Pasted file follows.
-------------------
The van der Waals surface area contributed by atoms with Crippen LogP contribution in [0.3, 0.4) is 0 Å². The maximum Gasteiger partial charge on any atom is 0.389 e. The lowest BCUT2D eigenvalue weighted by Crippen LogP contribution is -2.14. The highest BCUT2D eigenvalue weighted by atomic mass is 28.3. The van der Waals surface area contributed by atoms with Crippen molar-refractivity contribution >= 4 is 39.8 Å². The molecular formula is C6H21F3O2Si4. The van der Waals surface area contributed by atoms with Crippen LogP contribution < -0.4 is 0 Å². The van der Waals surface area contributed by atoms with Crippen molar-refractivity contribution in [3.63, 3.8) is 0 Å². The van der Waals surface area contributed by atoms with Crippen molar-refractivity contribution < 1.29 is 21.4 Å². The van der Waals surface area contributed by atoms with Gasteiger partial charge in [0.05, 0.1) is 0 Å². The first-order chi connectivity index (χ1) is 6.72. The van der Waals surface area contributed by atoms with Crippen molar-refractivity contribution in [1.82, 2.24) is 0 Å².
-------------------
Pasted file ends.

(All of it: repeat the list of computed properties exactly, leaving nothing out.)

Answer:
The van der Waals surface area contributed by atoms with Crippen LogP contribution in [0.3, 0.4) is 0 Å². The maximum Gasteiger partial charge on any atom is 0.389 e. The lowest BCUT2D eigenvalue weighted by Crippen LogP contribution is -2.14. The highest BCUT2D eigenvalue weighted by atomic mass is 28.3. The van der Waals surface area contributed by atoms with Crippen molar-refractivity contribution >= 4 is 39.8 Å². The molecular formula is C6H21F3O2Si4. The van der Waals surface area contributed by atoms with Crippen LogP contribution < -0.4 is 0 Å². The van der Waals surface area contributed by atoms with Crippen molar-refractivity contribution in [3.63, 3.8) is 0 Å². The van der Waals surface area contributed by atoms with Crippen molar-refractivity contribution < 1.29 is 21.4 Å². The van der Waals surface area contributed by atoms with Gasteiger partial charge in [0.05, 0.1) is 0 Å². The first-order chi connectivity index (χ1) is 6.72. The van der Waals surface area contributed by atoms with Crippen molar-refractivity contribution in [1.82, 2.24) is 0 Å².